How can an author tell a good literary agent from a bad one?

If an agent asks for you money up front, or recommends you to anyone that asks you for money, they’re NOT a reputable agent or member of the AAR (Association of Authors’ Representatives). Reputable agents don’t have affiliations or get kickbacks from editing companies or vanity presses or anything else. They simply get paid (15%) of whatever money you make AFTER they sell your book. And, if they charge you for expenses like photocopying and postage, that should come out of monies they made you as well. Reputable agents make money selling books… not by charging you to edit your book proposal or anything else “creative” on the side. For more info on this topic, click here for my free guide to finding the Best Literary Agent.

Once a book is accepted for publication, how long does it typically take before it is released for sale?

Usually 6-18 months. That’s how long it takes to edit the book, design a cover, write promotional copy for catalogs and websites, and let the sales team start getting orders. If it’s a new publisher, or an established publisher starting a new imprint, everything might go faster. If a publisher has to cancel one of their other titles or something happens in the world to make your topic more timely, your publication date might also get moved forward. On the other hand, if something like 9/11 happens, it could get pushed back.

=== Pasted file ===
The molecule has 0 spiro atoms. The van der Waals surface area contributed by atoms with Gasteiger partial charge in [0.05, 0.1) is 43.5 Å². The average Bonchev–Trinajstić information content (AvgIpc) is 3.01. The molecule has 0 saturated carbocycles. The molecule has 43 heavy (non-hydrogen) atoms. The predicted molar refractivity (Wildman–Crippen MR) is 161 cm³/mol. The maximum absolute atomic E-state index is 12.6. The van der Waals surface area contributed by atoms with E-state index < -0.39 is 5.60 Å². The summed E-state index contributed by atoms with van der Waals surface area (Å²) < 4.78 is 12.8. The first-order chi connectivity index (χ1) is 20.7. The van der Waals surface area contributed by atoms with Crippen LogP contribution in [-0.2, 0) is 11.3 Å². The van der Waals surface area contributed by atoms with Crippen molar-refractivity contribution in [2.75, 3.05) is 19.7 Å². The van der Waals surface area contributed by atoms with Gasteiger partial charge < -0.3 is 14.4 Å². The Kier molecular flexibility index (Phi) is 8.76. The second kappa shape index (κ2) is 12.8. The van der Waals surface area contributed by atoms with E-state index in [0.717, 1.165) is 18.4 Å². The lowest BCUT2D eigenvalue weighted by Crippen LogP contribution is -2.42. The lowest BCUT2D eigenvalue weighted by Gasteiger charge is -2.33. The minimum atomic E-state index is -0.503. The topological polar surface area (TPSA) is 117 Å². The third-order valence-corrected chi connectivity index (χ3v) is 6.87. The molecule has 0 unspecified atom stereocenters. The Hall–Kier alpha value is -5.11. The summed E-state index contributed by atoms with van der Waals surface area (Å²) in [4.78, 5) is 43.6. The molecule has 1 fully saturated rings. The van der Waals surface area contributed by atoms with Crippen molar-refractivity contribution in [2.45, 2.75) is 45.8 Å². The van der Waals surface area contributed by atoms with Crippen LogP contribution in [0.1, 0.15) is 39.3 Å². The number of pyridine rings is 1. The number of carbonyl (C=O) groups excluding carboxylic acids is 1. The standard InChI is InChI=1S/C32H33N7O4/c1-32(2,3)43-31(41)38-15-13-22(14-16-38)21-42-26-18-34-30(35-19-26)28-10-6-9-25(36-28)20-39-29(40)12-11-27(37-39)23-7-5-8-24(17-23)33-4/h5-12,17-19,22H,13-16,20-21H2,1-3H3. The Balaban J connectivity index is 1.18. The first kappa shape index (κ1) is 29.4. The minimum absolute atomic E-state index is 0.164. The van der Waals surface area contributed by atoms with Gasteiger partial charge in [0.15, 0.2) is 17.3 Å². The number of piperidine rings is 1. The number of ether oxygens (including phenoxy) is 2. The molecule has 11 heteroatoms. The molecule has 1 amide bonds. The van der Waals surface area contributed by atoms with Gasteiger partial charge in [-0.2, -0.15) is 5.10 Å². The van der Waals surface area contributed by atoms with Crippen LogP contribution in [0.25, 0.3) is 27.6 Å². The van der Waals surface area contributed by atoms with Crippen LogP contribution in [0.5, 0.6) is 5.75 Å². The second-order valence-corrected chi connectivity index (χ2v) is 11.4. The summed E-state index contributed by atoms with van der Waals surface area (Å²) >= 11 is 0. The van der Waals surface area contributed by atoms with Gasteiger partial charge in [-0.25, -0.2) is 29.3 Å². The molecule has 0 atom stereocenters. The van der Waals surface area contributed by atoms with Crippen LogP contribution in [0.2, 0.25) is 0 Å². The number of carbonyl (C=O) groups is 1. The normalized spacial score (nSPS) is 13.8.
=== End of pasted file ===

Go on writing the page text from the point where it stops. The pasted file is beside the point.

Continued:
Can you describe the relationship between an author and their literary agent?

It varies greatly, depending on the personality of the agent and their chemistry with you. Some agents never get on the phone with clients and do everything by email and letters. Amazing, but true. Other agents are happy to meet with you face-to-face once in a while or at least once. The author/agent relationship is, first and foremost, a professional relationship, but some of those relationships develop into friendships. Some agents do a lot of book and/or career development. Most don’t. The only thing an author should really expect is that the agent is qualified to sell their book. Every agent should know which editors/publishers to approach and be good at negotiating deals and contracts.